What is Spinal Decompression?
What Is Spinal Decompression Therapy?
Proven Non - Surgical Treatment for Back Pain
Spinal Decompression Therapy (also known simply as Spinal Decompression or SD), is a non-surgical therapy proven to treat back pain and sciatica caused by bulging, herniated, and degenerative discs or facet syndrome. Even post-surgical patients and those suffering from stenosis (a narrowing of the spinal canal) have reported significant pain relief from SD treatments. Over a series of relaxing treatment sessions, patients experience powerful pain reduction and healing. Some patients even notice an improvement in their symptoms after the first few treatments!
Spinal Decompression, not to be confused with traction, gently lengthens and decompresses the spines, creating negative pressures within the discs. This reversal of pressure creates an intradiscal vacuum that not only takes pressures off of pinched nerves, but helps to reposition bulging discs and pull extruded disc material back into place.
Simultaneously, spinal experts believe nutrients, oxygen and fluids are drawn into the disc to create a revitalized environment conducive to healing. By bringing disc pressures to negative levels, many experts surmise that SD stimulates the body’s repair mechanism, providing the building blocks needed to mend injured and degenerated discs.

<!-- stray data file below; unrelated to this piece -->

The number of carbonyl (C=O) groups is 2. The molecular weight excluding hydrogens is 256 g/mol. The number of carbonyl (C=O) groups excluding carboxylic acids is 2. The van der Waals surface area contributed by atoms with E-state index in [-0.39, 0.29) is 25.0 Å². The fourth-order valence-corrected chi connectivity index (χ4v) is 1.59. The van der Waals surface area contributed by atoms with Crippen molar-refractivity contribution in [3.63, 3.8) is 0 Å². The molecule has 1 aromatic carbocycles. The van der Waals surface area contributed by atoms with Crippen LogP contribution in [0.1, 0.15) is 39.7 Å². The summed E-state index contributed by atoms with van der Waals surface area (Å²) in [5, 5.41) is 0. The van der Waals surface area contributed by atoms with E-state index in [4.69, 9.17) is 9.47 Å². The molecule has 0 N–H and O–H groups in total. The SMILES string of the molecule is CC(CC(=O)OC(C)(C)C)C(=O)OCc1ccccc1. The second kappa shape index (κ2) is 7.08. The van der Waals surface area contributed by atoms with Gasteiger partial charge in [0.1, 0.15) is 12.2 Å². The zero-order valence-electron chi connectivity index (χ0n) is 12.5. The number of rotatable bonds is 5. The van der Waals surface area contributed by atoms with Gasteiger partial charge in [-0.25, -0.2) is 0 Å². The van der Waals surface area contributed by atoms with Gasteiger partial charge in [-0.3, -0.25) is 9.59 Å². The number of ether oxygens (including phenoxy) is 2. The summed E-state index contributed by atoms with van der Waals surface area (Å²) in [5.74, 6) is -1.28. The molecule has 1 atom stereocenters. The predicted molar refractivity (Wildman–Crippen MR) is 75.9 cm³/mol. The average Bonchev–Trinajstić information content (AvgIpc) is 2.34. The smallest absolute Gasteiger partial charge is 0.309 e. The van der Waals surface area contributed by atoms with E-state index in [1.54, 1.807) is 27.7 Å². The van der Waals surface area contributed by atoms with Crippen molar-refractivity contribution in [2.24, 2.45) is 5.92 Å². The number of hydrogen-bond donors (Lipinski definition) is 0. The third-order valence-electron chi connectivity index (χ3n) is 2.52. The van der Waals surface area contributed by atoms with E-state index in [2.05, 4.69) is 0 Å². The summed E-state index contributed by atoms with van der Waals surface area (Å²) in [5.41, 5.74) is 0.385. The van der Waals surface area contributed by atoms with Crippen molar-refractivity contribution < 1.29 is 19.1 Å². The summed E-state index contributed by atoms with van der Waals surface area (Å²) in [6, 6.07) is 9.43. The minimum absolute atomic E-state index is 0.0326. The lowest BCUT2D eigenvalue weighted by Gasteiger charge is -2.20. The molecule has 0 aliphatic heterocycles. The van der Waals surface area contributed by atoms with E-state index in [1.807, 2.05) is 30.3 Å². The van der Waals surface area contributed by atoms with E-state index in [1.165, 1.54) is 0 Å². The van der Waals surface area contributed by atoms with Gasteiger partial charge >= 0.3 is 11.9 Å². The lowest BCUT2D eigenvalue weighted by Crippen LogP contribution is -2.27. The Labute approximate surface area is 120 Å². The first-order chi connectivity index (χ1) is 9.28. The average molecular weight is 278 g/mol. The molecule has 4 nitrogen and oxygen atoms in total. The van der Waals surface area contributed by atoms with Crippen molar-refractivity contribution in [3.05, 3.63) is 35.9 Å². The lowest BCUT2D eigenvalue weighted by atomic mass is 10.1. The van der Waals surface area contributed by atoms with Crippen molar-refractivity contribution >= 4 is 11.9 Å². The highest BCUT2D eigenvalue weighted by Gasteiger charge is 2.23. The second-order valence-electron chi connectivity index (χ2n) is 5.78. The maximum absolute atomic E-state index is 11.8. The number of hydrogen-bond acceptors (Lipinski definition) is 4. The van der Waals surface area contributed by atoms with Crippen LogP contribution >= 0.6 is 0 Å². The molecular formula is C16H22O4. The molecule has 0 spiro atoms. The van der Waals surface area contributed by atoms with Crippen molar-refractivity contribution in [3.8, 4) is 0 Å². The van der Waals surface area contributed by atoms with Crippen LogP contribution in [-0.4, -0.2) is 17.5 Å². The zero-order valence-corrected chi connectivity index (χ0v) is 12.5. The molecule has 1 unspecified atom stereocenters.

“I served on the police force for 18 years. I injured a disc in my back while on duty. I got treatment from the work comp doctor and a physical therapist. I tried to go back to work, but the crippling back and leg pain wouldn’t stop. Eventually, the city forced me to take a medical retirement. I was 39 years old! I continued to live on pain medication and struggle just to sleep at night. Simple everyday became painful tasks. Finally, I heard about Spinal Decompression Therapy, and shortly thereafter found out that I was a candidate. I got my life back! No more pain and no more sleepless nights.”- Joe M.
“Chronic low back pain was a regular part of my everyday experience for almost three years, but I tried not to let it take over my life. I continued to work as an RN and stayed in shape at the health club. Then my back pain took a turn for the worst. I had trouble getting out of bed, getting dressed, and I couldn’t bend over to brush my teeth. I got an MRI and went to a board certified anesthesiologist. He gave me an epidural and a nerve block. Neither was effective. My pain began to rapidly worsen and I ended up at the emergency room. They gave me more shots and pain medication.